He ruled Persepolis (Achaemenid Empire). Alexander the great conquers and takes it down. It is now absolutely destroyed. He set the Jews free from their Babylonian Captivity, which caused him to gain positive reputation from the Jews.

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Who are the 12er Shism?

A branch of Shia Islam that believes in the succession of twelve imams after the death of the Prophet Muhammad. The Twelvers believe that the first imam was Ali, who was the cousin and son-in-law of the Prophet, and that the other eleven imams were his descendants. According to Twelver doctrine, the imams are divinely appointed leaders who have been chosen by God to guide the Muslim community, and who possess special knowledge and spiritual insight. The Twelver Shia also believe in the return of the twelfth imam, known as the Mahdi, who they believe has been in hiding since the ninth century and will one day return to bring justice and restore Islam to its rightful place. The Twelvers are the largest branch of Shia Islam, and they are predominantly found in Iran, Iraq, Lebanon, Bahrain, and Azerbaijan.

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Who is Mohammad Mossadegh?

Was an Iranian politician who served as the Prime Minister of Iran from 1951 to 1953. He is best known for his role in the nationalization of Iran's oil industry, which had been controlled by foreign companies, particularly the British-owned Anglo-Iranian Oil Company (AIOC). Mossadegh's efforts to nationalize the oil industry were met with opposition from Britain and the United States, who feared that it would set a precedent for other countries to nationalize foreign-owned assets. In 1953, a coup supported by the US and Britain removed Mossadegh from power, and he was subsequently arrested and placed under house arrest for the rest of his life. Mossadegh is widely regarded as a national hero in Iran for his efforts to assert Iranian sovereignty and his opposition to foreign interference in Iranian affairs. Muhammad Mossadegh gets elected. Mossadegh nationalized all the natural materials in Iran, which is socialism.

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What is the Pahlavi Dynasty?

Was the ruling dynasty of Iran from 1925 to 1979. It was founded by Reza Shah Pahlavi, who seized power in a coup in 1921 and became the Iran’s first shah, or king, in 1925. The Pahlavi Dynasty was marked by efforts to modernize Iran and bring it into the 20th century, including reforms in education, health care, and infrastructure. The Pahlavi shahs were also closely aligned with the West, particularly the United States, and received significant military and economic aid from the West during their reigns. However, the Pahlavi Dynasty was also criticized for its authoritarianism and its suppression of political opposition, particularly under the rule of Mohammad Reza Shah Pahlavi, who came to power after his father's abdication in 1941. The Pahlavi Dynasty was overthrown in the Iranian Revolution of 1979, which led to the establishment of the Islamic Republic of Iran under the leadership of Ayatollah Ruhollah Khomeini.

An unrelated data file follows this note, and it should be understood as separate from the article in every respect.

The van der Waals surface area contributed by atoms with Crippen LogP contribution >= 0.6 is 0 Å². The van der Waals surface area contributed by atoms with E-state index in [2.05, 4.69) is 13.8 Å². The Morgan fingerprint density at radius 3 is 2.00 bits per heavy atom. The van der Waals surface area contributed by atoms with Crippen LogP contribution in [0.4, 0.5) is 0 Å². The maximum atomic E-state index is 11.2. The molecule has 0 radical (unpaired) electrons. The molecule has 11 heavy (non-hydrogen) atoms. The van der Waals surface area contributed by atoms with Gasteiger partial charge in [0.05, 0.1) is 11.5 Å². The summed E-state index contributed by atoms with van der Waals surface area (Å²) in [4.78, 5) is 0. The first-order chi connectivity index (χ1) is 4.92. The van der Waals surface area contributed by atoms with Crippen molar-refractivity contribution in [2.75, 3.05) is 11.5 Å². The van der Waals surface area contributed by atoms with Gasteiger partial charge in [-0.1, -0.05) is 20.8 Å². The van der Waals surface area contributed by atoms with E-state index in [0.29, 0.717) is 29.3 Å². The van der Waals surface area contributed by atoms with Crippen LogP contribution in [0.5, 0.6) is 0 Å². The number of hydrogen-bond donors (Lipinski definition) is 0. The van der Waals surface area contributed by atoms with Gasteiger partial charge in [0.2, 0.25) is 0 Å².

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Who is Ayatollah Ruhollah Khomeini?

An Iranian Shia Muslim religious leader and politician who played a leading role in the Iranian Revolution of 1979, which overthrew the Pahlavi dynasty and established the Islamic Republic of Iran. He became known for his opposition to the Pahlavi dynasty and his advocacy of Islamic governance, and he was arrested and exiled several times during his career. However, his popularity grew during the 1970s, particularly following his condemnation of the shah's regime and his call for an Islamic revolution in Iran. Following the revolution, Khomeini returned to Iran and became the country's Supreme Leader, a position he held until his death in 1989. Khomeini is widely regarded as a key figure in the establishment of the Islamic Republic and the development of the concept of "Islamic governance," which emphasizes the role of Islamic law and religious leaders in the governance of society.

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Who is Mahmoud Ahmadinejad?

An Iranian politician who served as the sixth President of the Islamic Republic of Iran from 2005 to 2013. Ahmadinejad was born in 1956 in the city of Aradan, Iran, and studied civil engineering at the Iran University of Science and Technology before becoming involved in politics. He was a member of the Islamic Revolutionary Guard Corps during the Iran-Iraq War in the 1980s, and later served as mayor of Tehran from 2003 to 2005. Ahmadinejad's presidency was marked by controversy, both within Iran and internationally. He was known for his conservative policies and his emphasis on populist rhetoric, as well as his confrontational approach to foreign relations, particularly with the United States and Israel. His presidency was also marked by economic challenges, including high inflation and unemployment, which led to protests and criticism from within Iran. Ahmadinejad left office in 2013, and has remained involved in Iranian politics as a critic of the current government.